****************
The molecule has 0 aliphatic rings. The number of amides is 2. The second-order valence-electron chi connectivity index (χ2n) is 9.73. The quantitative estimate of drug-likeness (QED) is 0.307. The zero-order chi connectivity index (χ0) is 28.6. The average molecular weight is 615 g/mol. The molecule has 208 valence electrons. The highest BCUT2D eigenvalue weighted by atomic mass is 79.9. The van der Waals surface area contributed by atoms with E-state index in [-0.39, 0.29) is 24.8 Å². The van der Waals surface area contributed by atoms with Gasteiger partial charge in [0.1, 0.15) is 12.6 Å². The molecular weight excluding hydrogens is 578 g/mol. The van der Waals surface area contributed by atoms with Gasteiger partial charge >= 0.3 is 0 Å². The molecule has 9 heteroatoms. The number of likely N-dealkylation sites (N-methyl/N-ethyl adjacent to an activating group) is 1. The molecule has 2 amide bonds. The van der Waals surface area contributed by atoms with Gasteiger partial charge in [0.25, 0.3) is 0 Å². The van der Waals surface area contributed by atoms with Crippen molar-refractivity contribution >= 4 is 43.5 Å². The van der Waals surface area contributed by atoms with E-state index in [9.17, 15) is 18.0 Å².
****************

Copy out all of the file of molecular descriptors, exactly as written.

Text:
The molecule has 0 aliphatic rings. The number of amides is 2. The second-order valence-electron chi connectivity index (χ2n) is 9.73. The quantitative estimate of drug-likeness (QED) is 0.307. The zero-order chi connectivity index (χ0) is 28.6. The average molecular weight is 615 g/mol. The molecule has 208 valence electrons. The highest BCUT2D eigenvalue weighted by atomic mass is 79.9. The van der Waals surface area contributed by atoms with E-state index in [-0.39, 0.29) is 24.8 Å². The van der Waals surface area contributed by atoms with Gasteiger partial charge in [0.1, 0.15) is 12.6 Å². The molecular weight excluding hydrogens is 578 g/mol. The van der Waals surface area contributed by atoms with Gasteiger partial charge >= 0.3 is 0 Å². The molecule has 9 heteroatoms. The number of likely N-dealkylation sites (N-methyl/N-ethyl adjacent to an activating group) is 1. The molecule has 2 amide bonds. The van der Waals surface area contributed by atoms with Gasteiger partial charge in [0.25, 0.3) is 0 Å². The van der Waals surface area contributed by atoms with Crippen molar-refractivity contribution >= 4 is 43.5 Å². The van der Waals surface area contributed by atoms with E-state index in [9.17, 15) is 18.0 Å².